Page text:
Breaking the fast and building harmony
About 100 people joined together for the annual Building Harmony Iftar Dinner hosted by the Uniting Church in Australia and the Affinity Intercultural Foundation.
In its eighth year, for the first time the dinner was shared across two venues Eastwood Uniting Church and Uniting Westmead. Not only did this mean adequate social distancing could be adhered to, it also meant a greater diversity of people could attend.
For many it was their first experience of an Iftar meal which marks the breaking of the fast during Ramadan. Sharing together as people of different faiths, the Iftar is a symbol of friendship and an expression of our shared desire to build trust and understanding with one another.
Keynote speaker was SBS journalist, former Socceroo and human rights activist Craig Foster who delivered a stirring speech on how we must work to provide spaces where all people are welcome.
“The fact we are sitting here together and breaking bread and breaking fast is quite amazing,” said Craig.
“Many times, around the world religion can be one of those forces that divides us and puts up barriers. The beauty of Australia is that so many of us are committed to pulling those barriers down.”
Craig was the driving force behind the successful campaign to release footballer Hakeem al-Araibi, who was imprisoned in Thailand in 2018 and has since garnered support across Australia for fairer treatment of people seeking asylum and refuge in Australia. He lamented Australia’s longstanding policy of placing refugees in detention, some who have been trapped there for eight years.
“We’ve been doing this for too long. We can no longer turn a blind eye. Its time we all turn around and say enough is enough - we are going to have a minimum standard for the way we treat people, and it doesn’t matter who they are, it doesn’t matter what their religion is, it doesn’t matter what country they come from or the colour of their skin. They are people like you and I.”
In response to Craig’s address, Muslim AFL player Lael Kassem shared her story of discovering what it means to belong in Australia and challenged the audience to confront the barriers that divide us.
“On a day-to-day basis as a Lebanese Australia growing up in Australia, I experienced many instances of people assuming things about me that seemed so incomprehensible to me.”
“For many of my friends, I was the only Muslim they had ever met. Without these open dialogues and friendships, they would have continued to have those misunderstandings and I too would have a narrow perspective on reality.”
“The world is created with many different people and religions. Beauty is in diversity and only through difference do we get to know others, but most importantly to learn about ourselves.”
The second respondent was 15-year-old UCA member Latu Suli, who shared her passion for creating spaces of welcome, equality and inclusion for the girls at her school.
Latu, a school captain at Georges River College, spoke about her request to the school leaders to establish a prayer room for Muslim students to support their faith during Ramadan. Latu shared her joy when this request was accepted.
“When I received the news, I ran straight to my Muslim teacher and shared the good news and with tears flowing down her cheeks, she said to me, ‘Thank you Latu - I appreciate you’.”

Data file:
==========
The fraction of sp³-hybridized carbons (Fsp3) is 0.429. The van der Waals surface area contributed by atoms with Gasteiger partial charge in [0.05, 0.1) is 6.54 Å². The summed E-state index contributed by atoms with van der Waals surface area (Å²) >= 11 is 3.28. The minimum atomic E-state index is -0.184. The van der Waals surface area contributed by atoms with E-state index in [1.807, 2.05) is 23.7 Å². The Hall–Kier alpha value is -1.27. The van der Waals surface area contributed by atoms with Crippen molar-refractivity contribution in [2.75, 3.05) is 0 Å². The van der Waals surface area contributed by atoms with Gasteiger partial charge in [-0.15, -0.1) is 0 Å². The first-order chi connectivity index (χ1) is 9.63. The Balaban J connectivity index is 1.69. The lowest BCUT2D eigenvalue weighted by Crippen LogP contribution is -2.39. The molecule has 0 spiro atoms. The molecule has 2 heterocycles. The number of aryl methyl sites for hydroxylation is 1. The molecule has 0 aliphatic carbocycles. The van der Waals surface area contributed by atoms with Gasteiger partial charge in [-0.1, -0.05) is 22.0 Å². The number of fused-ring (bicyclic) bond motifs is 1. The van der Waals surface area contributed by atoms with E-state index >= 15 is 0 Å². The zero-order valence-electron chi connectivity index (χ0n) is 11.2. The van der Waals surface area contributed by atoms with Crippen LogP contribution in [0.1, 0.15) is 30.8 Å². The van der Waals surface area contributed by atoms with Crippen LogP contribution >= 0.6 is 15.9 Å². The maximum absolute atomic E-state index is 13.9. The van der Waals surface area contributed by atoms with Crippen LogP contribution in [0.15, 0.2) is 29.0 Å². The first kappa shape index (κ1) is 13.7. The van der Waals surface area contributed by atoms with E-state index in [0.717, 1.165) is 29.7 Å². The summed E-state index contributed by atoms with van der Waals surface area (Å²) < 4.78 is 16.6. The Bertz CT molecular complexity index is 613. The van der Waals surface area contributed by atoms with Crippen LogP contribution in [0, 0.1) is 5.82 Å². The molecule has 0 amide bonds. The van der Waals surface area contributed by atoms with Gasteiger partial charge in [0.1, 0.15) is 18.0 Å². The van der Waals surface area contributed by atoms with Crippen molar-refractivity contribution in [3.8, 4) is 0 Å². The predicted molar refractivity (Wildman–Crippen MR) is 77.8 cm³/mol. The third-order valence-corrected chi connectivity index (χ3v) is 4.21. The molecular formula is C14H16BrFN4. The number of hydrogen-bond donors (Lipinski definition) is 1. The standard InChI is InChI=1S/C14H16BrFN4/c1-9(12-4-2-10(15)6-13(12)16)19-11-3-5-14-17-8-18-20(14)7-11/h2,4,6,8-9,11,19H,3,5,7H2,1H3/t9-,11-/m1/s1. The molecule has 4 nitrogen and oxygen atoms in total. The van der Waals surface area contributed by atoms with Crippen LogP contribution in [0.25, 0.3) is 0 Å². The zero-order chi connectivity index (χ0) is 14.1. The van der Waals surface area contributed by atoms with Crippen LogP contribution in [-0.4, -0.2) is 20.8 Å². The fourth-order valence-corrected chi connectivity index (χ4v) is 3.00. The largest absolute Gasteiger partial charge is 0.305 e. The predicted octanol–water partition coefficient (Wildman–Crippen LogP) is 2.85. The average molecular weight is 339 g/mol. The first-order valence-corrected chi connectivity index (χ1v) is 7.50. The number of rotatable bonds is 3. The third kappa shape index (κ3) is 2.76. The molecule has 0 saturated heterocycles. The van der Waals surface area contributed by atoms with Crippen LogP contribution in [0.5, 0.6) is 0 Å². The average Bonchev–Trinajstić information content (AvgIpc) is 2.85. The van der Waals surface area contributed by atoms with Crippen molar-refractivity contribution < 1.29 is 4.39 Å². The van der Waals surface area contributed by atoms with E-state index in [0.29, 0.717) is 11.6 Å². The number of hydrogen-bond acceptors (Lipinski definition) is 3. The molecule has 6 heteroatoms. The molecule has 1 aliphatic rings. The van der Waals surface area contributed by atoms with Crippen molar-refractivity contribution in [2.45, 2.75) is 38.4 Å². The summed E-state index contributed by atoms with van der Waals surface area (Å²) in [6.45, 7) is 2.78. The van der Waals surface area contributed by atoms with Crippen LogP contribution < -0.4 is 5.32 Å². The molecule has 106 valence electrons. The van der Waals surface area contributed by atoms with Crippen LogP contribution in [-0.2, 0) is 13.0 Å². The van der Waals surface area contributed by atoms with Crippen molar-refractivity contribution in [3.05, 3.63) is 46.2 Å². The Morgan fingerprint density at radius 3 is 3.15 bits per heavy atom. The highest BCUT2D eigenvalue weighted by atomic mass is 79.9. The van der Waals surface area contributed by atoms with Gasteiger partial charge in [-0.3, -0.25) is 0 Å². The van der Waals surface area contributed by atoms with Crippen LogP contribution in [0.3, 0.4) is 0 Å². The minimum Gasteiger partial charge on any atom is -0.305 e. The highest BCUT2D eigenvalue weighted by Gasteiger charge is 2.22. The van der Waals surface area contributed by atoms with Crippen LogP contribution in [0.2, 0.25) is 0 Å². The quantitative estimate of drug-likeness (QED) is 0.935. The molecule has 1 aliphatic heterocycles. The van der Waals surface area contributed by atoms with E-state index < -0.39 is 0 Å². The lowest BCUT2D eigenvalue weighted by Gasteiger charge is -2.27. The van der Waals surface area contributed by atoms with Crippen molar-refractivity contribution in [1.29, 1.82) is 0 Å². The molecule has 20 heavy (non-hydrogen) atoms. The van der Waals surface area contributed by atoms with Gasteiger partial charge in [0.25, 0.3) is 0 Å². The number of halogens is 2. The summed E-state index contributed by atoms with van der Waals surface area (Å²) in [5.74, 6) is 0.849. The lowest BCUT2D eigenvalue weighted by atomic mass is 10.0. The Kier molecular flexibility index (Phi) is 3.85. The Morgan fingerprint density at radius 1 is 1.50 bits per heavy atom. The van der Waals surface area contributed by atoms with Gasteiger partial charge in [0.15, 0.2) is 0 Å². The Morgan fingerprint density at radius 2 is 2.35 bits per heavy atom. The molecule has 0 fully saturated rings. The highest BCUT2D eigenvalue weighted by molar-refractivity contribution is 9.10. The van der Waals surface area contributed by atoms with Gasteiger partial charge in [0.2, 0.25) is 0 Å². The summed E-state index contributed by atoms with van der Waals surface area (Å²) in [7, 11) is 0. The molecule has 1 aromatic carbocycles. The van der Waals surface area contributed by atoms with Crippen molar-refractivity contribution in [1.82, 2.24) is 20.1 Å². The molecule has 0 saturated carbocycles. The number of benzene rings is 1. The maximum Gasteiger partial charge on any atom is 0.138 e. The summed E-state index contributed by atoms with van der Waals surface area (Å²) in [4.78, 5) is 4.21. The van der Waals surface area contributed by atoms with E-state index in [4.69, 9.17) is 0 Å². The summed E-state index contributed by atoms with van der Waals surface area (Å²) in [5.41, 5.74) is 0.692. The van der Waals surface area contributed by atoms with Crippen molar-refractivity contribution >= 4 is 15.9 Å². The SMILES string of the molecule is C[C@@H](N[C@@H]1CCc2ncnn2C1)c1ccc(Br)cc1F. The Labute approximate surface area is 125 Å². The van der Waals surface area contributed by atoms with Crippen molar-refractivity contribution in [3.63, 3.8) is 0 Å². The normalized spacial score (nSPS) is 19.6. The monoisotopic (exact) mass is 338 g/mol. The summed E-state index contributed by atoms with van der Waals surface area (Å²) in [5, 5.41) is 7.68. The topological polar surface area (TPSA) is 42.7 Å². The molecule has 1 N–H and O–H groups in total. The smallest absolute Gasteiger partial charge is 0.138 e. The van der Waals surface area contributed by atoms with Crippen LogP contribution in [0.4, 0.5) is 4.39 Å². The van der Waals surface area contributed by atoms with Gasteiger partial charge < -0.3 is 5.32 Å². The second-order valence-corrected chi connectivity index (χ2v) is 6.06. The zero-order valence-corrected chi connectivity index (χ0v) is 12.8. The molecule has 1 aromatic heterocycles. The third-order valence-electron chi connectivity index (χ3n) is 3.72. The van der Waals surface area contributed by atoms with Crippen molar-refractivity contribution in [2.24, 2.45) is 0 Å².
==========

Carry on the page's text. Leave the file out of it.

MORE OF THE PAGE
“Through this process I have been reminded how important it is to continue to find ways where we can build harmony, nurture friendships, and focus on the common values that connect us all as human beings - because when we do this, it gives us life.”
Special guest the Grand Mufti of Australia, Dr Ibrahim Abu Mohammed, offered a reflection, shared by his translator Naser Alkhateb.
“We give praise to God that in this country mosques and churches co-exist side by side. The bells of the churches and the calls of Adhan, the call of prayer of the mosques, are intertwined in peace and harmony. Let us work together to maintain and strengthen this spirit of peace and harmony.”
The evening was jointly hosted by two MCs, Rev Dr Amelia Koh Butler, the Minister at Eastwood Uniting Church and Uniting NSW/ACT Executive Director Tracey Burton at Westmead.
In welcoming guests, Synod of NSW/ACT Moderator Rev Simon Hansford reminded us how relationships are built and our faith enriched in the simple act of sharing a meal.
“The hospitality of this meal, the gathered community together, the stories we share and the stories we create together are critically important. Our faith places us here, as does the need for us to grow and learn and share and celebrate together.”
As co-host, Affinity Intercultural Executive Director Ahmet Polat spoke about the strengthening of friendships between the Uniting Church and the Muslim community through the Iftar dinners and the spirit of peace, dialogue and mutual respect that unites us together.
In sharing a Vote of Thanks, UCA President Dr Deidre Palmer thanked all those who were part of the dinner which she described as “a powerful symbol of friendship and mutual understanding celebrating our common values of compassion, love and hope”.
Closing the event, Tracey Burton reflected on the richness of the evening, the hospitality shared, the celebration of diversity and conversation shared, new learnings and understandings.
“It is a privilege for Uniting and the Uniting Church in Australia to partner with Affinity in this successful goal of building relationships and breaking bread together.”
The Building Harmony Dinner is one of a number of Iftar gatherings hosted by Uniting Churches across the country during this month of Ramadan.
To continue to hear more about the interfaith relationships of the Uniting Church, you may like to join the Seeking Common Ground Circle.